UK bookies Ladbrokes took a pummeling in its Q1 interim management statement thanks to unfavorable betting results and continued weakness in its online operations. Group revenue fell 2.3% as the company dealt with “heavy losses on football and horses,” the same factors rival William Hill cited for dragging down its own Q1 figures. Lads reported an operating profit of £18.4m, consistent with guidance it issued in February but less than half the figure earned in the same period last year.
Stripping out the addition of the Betdaq betting exchange and Lads’ recent Australian acquisitions, Lads’ online revenue was beaten bloody in Q1. Despite a 24.2% rise in betting handle, sportsbook revenue fell 17.9% as margins slipped 3.2 points to 6.4%. Online gaming revenue fared no better, down 17.7%. Things were slightly rosier on a sequential basis, with sportsbook revenue up 2.2% but gaming revenue fell 10.1%.
Lads’ mobile betting offered a ray of hope, with active customers up 32% and amounts staked up 95% thanks to the December addition of Playtech‘s Mobenga platform. While omitting any specifics, Lads says desktop sports betting “showed continued signs of stabilization”. The gaming vertical will likely get a boost in Q2 thanks to the March 27 launch of Lads’s new Playtech Casino product. On Tuesday, Lads went offline for 12 hours in order to install its new Information Management Solution (IMS), the Playtech platform that allows users to utilize a single wallet across all betting verticals.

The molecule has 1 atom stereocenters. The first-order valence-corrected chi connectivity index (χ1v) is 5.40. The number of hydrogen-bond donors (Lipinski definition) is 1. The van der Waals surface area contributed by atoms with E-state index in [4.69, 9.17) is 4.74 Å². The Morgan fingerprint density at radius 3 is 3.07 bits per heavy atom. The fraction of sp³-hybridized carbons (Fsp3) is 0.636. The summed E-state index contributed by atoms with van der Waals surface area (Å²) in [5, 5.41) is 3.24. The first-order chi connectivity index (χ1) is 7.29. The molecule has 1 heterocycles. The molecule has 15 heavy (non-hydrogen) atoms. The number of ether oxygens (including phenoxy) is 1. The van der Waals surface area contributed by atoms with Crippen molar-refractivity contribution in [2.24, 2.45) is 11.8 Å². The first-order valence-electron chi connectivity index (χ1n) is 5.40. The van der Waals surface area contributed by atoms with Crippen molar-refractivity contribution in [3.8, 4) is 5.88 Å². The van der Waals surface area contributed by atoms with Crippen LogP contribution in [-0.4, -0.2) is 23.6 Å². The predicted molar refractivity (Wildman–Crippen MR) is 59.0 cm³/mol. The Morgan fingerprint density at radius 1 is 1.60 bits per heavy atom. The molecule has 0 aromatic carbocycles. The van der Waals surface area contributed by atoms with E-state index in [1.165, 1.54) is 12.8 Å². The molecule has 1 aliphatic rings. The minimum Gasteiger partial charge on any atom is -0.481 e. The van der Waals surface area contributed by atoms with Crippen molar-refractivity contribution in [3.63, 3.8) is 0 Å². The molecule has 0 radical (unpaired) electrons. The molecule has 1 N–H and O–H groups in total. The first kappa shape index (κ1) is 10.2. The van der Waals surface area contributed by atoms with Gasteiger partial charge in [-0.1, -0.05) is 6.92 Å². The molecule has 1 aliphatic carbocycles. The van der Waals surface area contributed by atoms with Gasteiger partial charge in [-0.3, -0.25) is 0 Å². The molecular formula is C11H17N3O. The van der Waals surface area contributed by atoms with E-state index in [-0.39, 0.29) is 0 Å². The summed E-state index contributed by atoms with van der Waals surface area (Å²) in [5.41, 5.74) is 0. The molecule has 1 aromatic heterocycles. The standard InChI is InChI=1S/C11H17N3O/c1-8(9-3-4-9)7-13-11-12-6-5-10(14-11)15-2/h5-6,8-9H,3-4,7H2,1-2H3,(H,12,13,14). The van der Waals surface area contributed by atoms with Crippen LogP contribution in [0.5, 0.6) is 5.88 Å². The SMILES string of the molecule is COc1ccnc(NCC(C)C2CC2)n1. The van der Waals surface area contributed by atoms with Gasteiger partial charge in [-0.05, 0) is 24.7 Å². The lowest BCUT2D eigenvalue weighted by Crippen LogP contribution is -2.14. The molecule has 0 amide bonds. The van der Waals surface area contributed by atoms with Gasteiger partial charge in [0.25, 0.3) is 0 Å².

On the retail front, revenue at UK betting shops fell 2.3%. OTC stakes rose 8.5% but margins fell 2.7 points to 16.2%. Lads says it has now deployed over 1,500 self-service betting terminals across its UK shops, which it credits for the rise in football betting stakes. Machine gaming gross win grew 2.2% but win per shop per week fell 1.1%. Lads’ Irish shops saw revenue fall 12.8% thanks to the aforementioned unfavorable results. Belgian operations reported flat revenue while Spanish operations reported “good growth” in stakes and revenue.
Despite the pummeling, CEO Richard Glynn (pictured) insisted the company was well positioned to take advantage of this summer’s FIFA World Cup betting bonanza. With the IMS implementation accomplished, Lads now has everything in place “to drive growth in H2 and beyond.” Glynn said the company now had the confidence to unleash its Israel-based marketing team to ensure “a strong cross-product and cross-channel competition going into the World Cup.”